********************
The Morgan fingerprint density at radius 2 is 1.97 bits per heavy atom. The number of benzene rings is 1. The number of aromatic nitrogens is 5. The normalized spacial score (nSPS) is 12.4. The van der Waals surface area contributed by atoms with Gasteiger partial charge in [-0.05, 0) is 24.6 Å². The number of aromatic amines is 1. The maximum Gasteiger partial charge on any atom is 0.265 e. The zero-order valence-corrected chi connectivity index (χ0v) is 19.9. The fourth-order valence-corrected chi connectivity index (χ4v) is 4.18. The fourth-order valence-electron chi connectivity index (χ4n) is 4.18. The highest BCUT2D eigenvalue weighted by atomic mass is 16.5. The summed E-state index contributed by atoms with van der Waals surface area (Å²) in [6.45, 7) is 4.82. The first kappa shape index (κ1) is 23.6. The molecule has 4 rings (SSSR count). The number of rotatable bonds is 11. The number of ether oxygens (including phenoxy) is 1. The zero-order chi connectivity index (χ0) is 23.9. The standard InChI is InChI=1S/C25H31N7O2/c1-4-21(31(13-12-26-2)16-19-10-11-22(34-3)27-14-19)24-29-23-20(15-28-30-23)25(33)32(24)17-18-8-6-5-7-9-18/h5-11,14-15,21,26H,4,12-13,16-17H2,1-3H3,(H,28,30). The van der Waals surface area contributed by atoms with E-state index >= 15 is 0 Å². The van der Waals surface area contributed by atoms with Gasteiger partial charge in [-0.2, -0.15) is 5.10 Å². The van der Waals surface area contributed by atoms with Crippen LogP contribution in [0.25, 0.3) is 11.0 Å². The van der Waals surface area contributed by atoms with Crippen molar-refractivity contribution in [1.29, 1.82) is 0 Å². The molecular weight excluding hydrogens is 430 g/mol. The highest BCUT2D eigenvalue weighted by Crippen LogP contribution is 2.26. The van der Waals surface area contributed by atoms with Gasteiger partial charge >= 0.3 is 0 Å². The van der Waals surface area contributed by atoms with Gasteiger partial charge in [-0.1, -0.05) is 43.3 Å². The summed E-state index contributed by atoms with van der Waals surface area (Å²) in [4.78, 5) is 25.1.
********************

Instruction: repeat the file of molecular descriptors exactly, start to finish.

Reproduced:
The Morgan fingerprint density at radius 2 is 1.97 bits per heavy atom. The number of benzene rings is 1. The number of aromatic nitrogens is 5. The normalized spacial score (nSPS) is 12.4. The van der Waals surface area contributed by atoms with Gasteiger partial charge in [-0.05, 0) is 24.6 Å². The number of aromatic amines is 1. The maximum Gasteiger partial charge on any atom is 0.265 e. The zero-order valence-corrected chi connectivity index (χ0v) is 19.9. The fourth-order valence-corrected chi connectivity index (χ4v) is 4.18. The fourth-order valence-electron chi connectivity index (χ4n) is 4.18. The highest BCUT2D eigenvalue weighted by atomic mass is 16.5. The summed E-state index contributed by atoms with van der Waals surface area (Å²) in [6.45, 7) is 4.82. The first kappa shape index (κ1) is 23.6. The molecule has 4 rings (SSSR count). The number of rotatable bonds is 11. The number of ether oxygens (including phenoxy) is 1. The zero-order chi connectivity index (χ0) is 23.9. The standard InChI is InChI=1S/C25H31N7O2/c1-4-21(31(13-12-26-2)16-19-10-11-22(34-3)27-14-19)24-29-23-20(15-28-30-23)25(33)32(24)17-18-8-6-5-7-9-18/h5-11,14-15,21,26H,4,12-13,16-17H2,1-3H3,(H,28,30). The van der Waals surface area contributed by atoms with E-state index >= 15 is 0 Å². The van der Waals surface area contributed by atoms with Gasteiger partial charge in [-0.2, -0.15) is 5.10 Å². The van der Waals surface area contributed by atoms with Crippen LogP contribution in [0.25, 0.3) is 11.0 Å². The van der Waals surface area contributed by atoms with Crippen molar-refractivity contribution in [1.29, 1.82) is 0 Å². The molecular weight excluding hydrogens is 430 g/mol. The highest BCUT2D eigenvalue weighted by Crippen LogP contribution is 2.26. The van der Waals surface area contributed by atoms with Gasteiger partial charge >= 0.3 is 0 Å². The van der Waals surface area contributed by atoms with Gasteiger partial charge in [-0.1, -0.05) is 43.3 Å². The summed E-state index contributed by atoms with van der Waals surface area (Å²) in [4.78, 5) is 25.1.